Risk Stratification…What You Don’t Know Will Hurt You
The care management team is perhaps one of the largest sources of investment for ACOs or any other organization transitioning to a value-based payment model. Therefore, it is critical that an organization use every piece of data available to guide the care team in identifying high-risk, high-cost patients to effectively manage the population as a whole. Only then does achieving improved outcomes and lower costs by avoiding hospitalizations and ER visits become a reality.
With the various electronic health records (EHRs), clinical decision support (CDS) systems and population health management solutions available, organizations can capture data which may include lab results, imaging results, medication lists, claims data, procedure codes, vitals and so forth to assist with assignments of patient risk categories. However, with all of these advances, there is one area of potential risk that is not being factored into the analysis: genetics.
Our healthcare system has long operated under a “one size fits all” approach that is a result of well-designed clinical trial results and the concept of evidence-based medicine. However, it is not often acknowledged that these clinical trials have limitations such as the fact that they only last a year or so and that they only enroll the healthiest of patients. In reality, this “one size fits all” approach just doesn’t work.
This is especially true when we talk about medications: two people just don’t respond to the same medication in the same way. This may be due to the genetic variations that can affect response to medications, which can ultimately lead to treatment failures and adverse events…and of course, the associated increased costs. It’s hard to imagine that these less than ideal responses to medications may have been avoided by a simple dose adjustment or using a different medication altogether.
Risk assessment, or risk stratification, of patients plays a critical role in determining success in a system that is moving toward rewarding organizations for keeping cost down and improving outcomes. We know that medications play a critical role in the treatment of disease and strongly influence better outcomes. However, we also know that we need to improve medication use in the United States. Some of the staggering facts we need to face are:
- In 2015, approvals of new drugs hit a 19-year high.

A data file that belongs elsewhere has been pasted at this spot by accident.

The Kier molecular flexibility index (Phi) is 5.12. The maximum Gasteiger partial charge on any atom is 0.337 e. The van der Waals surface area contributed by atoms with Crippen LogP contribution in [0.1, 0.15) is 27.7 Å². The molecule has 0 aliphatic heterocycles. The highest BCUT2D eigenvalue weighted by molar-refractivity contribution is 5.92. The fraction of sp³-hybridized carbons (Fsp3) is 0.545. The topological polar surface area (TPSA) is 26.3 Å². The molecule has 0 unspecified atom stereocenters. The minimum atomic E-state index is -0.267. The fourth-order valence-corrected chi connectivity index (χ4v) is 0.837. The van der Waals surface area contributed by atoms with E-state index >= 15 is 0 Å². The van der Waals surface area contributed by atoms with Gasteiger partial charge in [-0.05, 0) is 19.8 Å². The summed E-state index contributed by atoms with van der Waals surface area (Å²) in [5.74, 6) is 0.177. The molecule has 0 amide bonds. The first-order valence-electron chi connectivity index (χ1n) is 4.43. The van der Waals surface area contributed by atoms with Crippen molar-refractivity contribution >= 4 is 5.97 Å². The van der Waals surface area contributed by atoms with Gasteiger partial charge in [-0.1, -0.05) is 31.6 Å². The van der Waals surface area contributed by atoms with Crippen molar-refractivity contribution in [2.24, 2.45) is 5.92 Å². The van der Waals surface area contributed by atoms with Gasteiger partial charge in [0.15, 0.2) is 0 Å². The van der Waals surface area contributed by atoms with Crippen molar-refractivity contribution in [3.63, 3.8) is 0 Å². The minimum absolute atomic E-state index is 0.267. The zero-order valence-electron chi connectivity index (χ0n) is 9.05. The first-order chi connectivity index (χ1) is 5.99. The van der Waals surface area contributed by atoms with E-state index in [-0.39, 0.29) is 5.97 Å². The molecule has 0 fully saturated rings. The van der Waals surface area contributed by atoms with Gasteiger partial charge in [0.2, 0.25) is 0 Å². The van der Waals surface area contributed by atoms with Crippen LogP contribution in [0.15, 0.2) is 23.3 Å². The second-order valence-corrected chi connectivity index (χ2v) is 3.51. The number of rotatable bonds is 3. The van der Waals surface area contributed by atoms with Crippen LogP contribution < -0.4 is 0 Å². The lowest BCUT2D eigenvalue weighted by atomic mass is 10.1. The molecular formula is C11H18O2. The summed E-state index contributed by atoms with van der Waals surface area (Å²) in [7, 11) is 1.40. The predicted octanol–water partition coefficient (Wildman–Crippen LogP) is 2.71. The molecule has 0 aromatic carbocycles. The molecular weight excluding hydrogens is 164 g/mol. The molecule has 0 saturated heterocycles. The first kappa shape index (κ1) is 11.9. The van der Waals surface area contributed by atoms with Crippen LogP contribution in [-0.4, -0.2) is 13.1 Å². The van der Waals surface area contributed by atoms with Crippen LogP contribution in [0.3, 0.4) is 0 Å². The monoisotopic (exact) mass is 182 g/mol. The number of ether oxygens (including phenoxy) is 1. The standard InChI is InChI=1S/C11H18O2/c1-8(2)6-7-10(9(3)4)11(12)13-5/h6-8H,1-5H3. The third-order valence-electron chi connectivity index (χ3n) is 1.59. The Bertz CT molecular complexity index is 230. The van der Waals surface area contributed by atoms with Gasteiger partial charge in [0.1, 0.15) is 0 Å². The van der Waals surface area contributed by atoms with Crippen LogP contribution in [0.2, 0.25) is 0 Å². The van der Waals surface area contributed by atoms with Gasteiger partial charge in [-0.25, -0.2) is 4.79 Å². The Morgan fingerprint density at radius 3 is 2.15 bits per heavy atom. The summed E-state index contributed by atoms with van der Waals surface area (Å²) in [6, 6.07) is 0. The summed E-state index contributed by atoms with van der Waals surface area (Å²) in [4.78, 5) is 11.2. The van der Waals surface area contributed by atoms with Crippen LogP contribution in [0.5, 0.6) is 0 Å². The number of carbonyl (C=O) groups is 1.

- Adverse drug events (ADEs) are the 4th leading cause of death in the United States.
- In hospitalized patients, ADEs cause 1 out of 5 injuries or deaths per year.
- 75% of people have variations in at least one drug metabolizing enzyme and do not metabolize medications normally, increasing their risk for ADEs.
- The FDA now recognizes over 100 medications that have drug-gene interactions, yet we do not routinely screen for these interactions.
It has been established that incorporating genetic factors into the prescribing process can help improve treatment outcomes and reduce ADEs. It is also understood that testing all patients is impractical and would present a financial barrier. YouScript addresses this concern as well.
With the technology of the YouScript solution and a single data extraction, we can identify which patients of your entire population are at the highest risk for an ADE and predict how much money you’d save by testing their genetics.
This modeling is based on the recent results from a pharmacogenetic-focused clinical trial at the University of Utah that was recently published in the Journal of Medical Economics. It showed that the pharmacogenetic-tested cohort experienced a decline of 39% in hospitalizations and 71% of ER visits compared to a matched control.
YouScript is the only solution available that can help address these drug-gene interactions and perhaps more importantly, cumulative interactions, defined as interactions caused by three or more drugs/genes. These gene-based and cumulative interactions make up 37% of the most severe drug interactions that are completely missed by other interaction programs. This information is not currently being factored into the risk stratification process, but it should be.
We are confident that you will find the genetic risk analysis of your organization a “no-regrets” investment. As proof of our sincerity, we are offering a free risk stratification for up to 5,000 of your patients. This stratification will also include a cost-savings estimate based on current data from your organization. We trust you will find it an illuminating review. [Sign up now!]
To learn more about our Genetic Risk Analysis tool click here.